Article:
Julia Heyer
I recently had the best Pina Colada I’d had since one in a Tiki Bar in Hawaii in 1996. There were more eclectic options on the sizeable cocktail list, and Guiseppe, the man behind the bar kindly explained them without the snooty pretentiousness one is so often assailed by in bars with these days. As we were pondering between classics such as a Zombie (one per guest…) and unusual tropical concoctions, my friend B. asked: “So, do you have a mixologist that created some of these drinks for you?” Guiseppe’s face turned stony — very much like the Easter Island figure jar holding the fuzzy pink flamingo drink stirrers. “We are Bartenders,” he said (the voice implied a capital B). I immediately took a shine to him.

You cannot open a food-related publication nowadays without being assaulted by some hyped story about a mixologist — armed with handlebar mustaches, tattoos, a pipette and a love for obscure bitters and mainstream liquors — protruding the myth that they can change how you feel through the amazing beverages they, and only they concoct. Note to mixologists: It is the liquor, not the bartender that tends to do that, unless you add unusual conversational skills and a nice dose of eye candy to the mix.

Vin McCann
Julia, we actually agree. How sharp can one’s taste buds be on the second drink, never mind the third? We drink to relax, socialize and slip into a slightly altered state of consciousness. Liquor and hospitality nurture the effort. Historically, good bartenders, aside from making drinks, served those purposes quite well. They were not the center of attention but stirred the social mix on the other side of the bar. They joked, recounted the ball scores, commented on the news, listened to personal sagas and shepherded their guests to quiet enjoyment. In my mind, there’s a Hall of Fame for my favorite Bartenders, but the list might take up the balance of this post. Suffice it to say, not one was a mixologist.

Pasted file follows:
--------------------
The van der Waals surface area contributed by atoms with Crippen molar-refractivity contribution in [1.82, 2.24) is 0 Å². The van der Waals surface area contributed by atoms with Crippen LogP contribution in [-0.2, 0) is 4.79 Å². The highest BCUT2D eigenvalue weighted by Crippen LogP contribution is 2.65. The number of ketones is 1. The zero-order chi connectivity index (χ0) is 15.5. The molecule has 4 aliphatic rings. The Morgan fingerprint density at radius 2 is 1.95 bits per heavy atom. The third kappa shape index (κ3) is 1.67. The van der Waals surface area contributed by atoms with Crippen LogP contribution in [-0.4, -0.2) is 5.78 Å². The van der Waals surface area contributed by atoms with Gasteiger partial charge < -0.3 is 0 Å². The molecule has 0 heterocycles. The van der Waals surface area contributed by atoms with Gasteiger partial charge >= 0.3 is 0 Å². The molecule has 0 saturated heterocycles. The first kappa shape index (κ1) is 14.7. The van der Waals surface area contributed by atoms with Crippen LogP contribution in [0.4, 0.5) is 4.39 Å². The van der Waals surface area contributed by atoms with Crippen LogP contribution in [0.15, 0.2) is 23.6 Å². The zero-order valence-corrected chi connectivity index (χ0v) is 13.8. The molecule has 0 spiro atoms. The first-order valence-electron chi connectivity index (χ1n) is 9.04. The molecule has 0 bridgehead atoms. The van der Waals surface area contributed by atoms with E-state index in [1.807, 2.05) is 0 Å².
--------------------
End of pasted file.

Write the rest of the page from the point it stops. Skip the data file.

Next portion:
It sounds like Guiseppe’s a throwback. He appears to want nothing to do with the ever-increasing hype. It’s a cocktail for Pete’s sake! It may be possible that some career bartenders suffered intense cases of “chef envy” and launched the “mixology” movement. Why shouldn’t they jump on the bloviator bandwagon? They just want a piece of the action. What are tips compared to feature pieces in the Times, and the promise of a book contract? Let the house made artisanal vermouth flow! More…